|The Bone House
Author: KnittingKneedle PM
The cliff my house sits on is slowly eroding into the sea, my mother is determined to go with it and there’s a beautiful, too young boy who thinks he can fix all my problems. But cliffs don’t grow back and the tide keeps coming.Rated: Fiction T - English - Romance/Drama - Chapters: 6 - Words: 16,801 - Reviews: 79 - Favs: 17 - Follows: 32 - Updated: 01-05-09 - Published: 05-26-08 - id: 2522537
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The Bone House
And I'm running, running so fast that I can almost feel the blood building up in my nose. There are tears on my face, angry, guilty tears that sting my cheeks like the ocean spray and I'm still clutching the leaflet from the hospital in hands littered with paper cuts.
He calls out to me, from somewhere behind, but I can't turn back to look at him. Not now. Not when the sight of him makes me feel sick to my stomach.
I'm going to run right off this cliff, I tell myself. The edge is nearing and I'm picking up speed. The rocks are running out, and below me the sea is still eroding the cliff, I'm going to leap right off this cliff and let the sea eat me up, like I always knew it would.
My great grandfather's name was Kieran Cormac Jude McGuffy; Keiran, for his father, Cormac, for his uncle and Jude, for the brother that died in infancy. By the time he was eight, every one of his namesakes had died and he was a boy held together by ghosts of the past.
He was the one that built The Bone House. I've always had this romantic image of Kieran Cormac Jude McGuffy, inherited from my mother I think. I can only ever imagine him in sepia; tall and handsome with the telltale McGuffy chin, willowy like my mother, struggling to lift a stack of beams above his head, sweating despite the cold Welsh autumn.
My mother remembers her Taid as a clever man who could recite poetry in Welsh, Gallic and English, who could whistle every hymn in the old church hymn book and who could build a house on a cliff top from scratch. A long time ago, they would have called him a wise man, for building his house upon the rocks or however the old saying goes.
For this, I can only call him a bloody idiot.
But I have to be fair to Kieran Cormac Jude McGuffy (it seems as though the female McGuffy trait to make excuses for the men in our lives has almost become as prominent as the chin); he couldn't have known, of course, that the tide would gradually begin to gnaw at the cliff face our cottage was built on anymore than he could have known about all the other crap his family was going to be exposed to.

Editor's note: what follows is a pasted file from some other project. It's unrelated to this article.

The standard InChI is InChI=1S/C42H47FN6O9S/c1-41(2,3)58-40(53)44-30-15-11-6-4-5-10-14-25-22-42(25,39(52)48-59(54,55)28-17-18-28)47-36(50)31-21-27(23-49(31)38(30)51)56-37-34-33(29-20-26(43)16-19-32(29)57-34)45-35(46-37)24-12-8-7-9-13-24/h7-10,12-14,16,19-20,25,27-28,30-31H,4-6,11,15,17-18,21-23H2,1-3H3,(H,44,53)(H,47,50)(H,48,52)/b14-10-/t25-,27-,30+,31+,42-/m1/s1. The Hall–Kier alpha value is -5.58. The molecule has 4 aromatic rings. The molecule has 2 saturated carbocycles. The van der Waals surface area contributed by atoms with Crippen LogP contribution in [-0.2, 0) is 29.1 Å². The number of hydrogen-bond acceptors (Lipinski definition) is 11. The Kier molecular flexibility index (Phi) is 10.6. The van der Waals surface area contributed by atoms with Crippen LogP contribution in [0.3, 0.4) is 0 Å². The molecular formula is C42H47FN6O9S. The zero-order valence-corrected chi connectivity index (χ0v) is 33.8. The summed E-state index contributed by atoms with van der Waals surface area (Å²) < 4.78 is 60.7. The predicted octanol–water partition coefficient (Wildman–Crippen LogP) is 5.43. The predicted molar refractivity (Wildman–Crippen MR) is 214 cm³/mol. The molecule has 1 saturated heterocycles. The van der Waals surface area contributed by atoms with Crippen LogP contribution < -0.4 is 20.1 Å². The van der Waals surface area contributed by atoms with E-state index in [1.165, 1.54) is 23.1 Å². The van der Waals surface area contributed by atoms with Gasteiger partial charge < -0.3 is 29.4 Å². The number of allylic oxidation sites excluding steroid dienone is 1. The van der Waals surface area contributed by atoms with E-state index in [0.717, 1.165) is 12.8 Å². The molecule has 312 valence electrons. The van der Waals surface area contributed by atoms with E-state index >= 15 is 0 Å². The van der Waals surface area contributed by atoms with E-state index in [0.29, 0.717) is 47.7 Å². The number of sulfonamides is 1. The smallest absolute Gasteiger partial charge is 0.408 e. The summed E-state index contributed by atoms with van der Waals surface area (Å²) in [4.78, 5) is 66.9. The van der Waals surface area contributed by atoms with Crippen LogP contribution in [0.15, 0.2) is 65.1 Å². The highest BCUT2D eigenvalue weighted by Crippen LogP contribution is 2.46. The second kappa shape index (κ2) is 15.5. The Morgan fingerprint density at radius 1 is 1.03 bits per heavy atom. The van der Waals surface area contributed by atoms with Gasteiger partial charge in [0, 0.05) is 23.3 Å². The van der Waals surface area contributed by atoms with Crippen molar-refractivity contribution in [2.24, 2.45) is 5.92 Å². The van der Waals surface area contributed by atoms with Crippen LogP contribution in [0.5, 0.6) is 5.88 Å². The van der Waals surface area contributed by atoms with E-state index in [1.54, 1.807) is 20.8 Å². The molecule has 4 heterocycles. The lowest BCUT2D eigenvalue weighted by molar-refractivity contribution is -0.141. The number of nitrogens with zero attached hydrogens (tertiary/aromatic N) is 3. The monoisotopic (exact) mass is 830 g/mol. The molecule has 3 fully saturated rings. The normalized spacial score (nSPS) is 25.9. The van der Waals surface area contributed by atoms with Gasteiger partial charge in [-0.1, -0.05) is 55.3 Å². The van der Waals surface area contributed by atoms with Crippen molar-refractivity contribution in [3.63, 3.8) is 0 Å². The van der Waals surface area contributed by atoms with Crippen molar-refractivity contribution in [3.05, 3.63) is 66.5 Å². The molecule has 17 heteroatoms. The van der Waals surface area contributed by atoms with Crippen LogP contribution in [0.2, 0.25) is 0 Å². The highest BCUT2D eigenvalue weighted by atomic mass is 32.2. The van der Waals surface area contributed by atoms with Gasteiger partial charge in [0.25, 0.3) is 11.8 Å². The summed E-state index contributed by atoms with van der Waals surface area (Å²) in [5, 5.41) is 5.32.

I know though. Every morning I look out of the paint-flaked window and it seems as though the sea is gradually catching up on me. Sometimes I mentally estimate the days we have left before our diminishing yard is swallowed up by the North Sea.
"Your house is falling into the sea, Cait," says my social worker, Ruth, for what seems like (and probably is) the hundredth time.
"Yes," I reply simply, because it is my house and I have noticed.
The way she says it, though, with her 'dealing with children' patronising tone it's as though it's my fault. As though I really should be making more of an effort to stop my house from falling, like I should construct some kind of complicated rigging system to keep Clogwyn Bwthyn above sea level for just that little bit longer. She would; they're all about breathing machinery and catheters and keeping things alive, when really all they want is to plummet.
Ruth sits back in her chair and drums her fingers on the lightly coloured desk. Her office is a familiar one; an ancient, battered computer sits next to an untidy mess of papers that I'm just itching to organise into a filing cabinet and the two grey chairs Ruth and I are sitting on make up the furnishings of the room. It's a cheery shade of yellow, like there's melted butter smeared onto the walls and it doesn't match the dull grey outside of her large, glass panelled window and the dull grey jeans I'm wearing. In the corner lies large stuffed lion, its dead eyes staring at me in the same patronising fashion as Ruth, hanging off my every word.
"And you're sure you don't want to find a new one? I could make some calls, get you a nice council flat."
I do want to find a new home. I want a nice ground floor apartment, so I can take Mum out without having to worry about pushing the chair up a bloody cliff on the way back, I want to live near town so when we run out of milk I don't have to wear my hiking boots up to the market and I want to be nearer to hospital, for obvious reasons. The house smells of death and loneliness and sometimes I just want somebody my own age, who isn't a doctor or a social worker or somebody who's only paid to care about me to talk to. But ever since I was twelve, what I want and what has to be done are two entirely separate entities.
Ruth and I stare each other out for a bit, her glassy grey eyes boring into mine. But by now she's used to my dogged relentlessness and gives up reluctantly, closing my case file, signalling the end of the 'official business.'
"How're you holding up?" she asks sincerely, leaning forwards on the desk, her bitten down nails chipping at a crack in the wood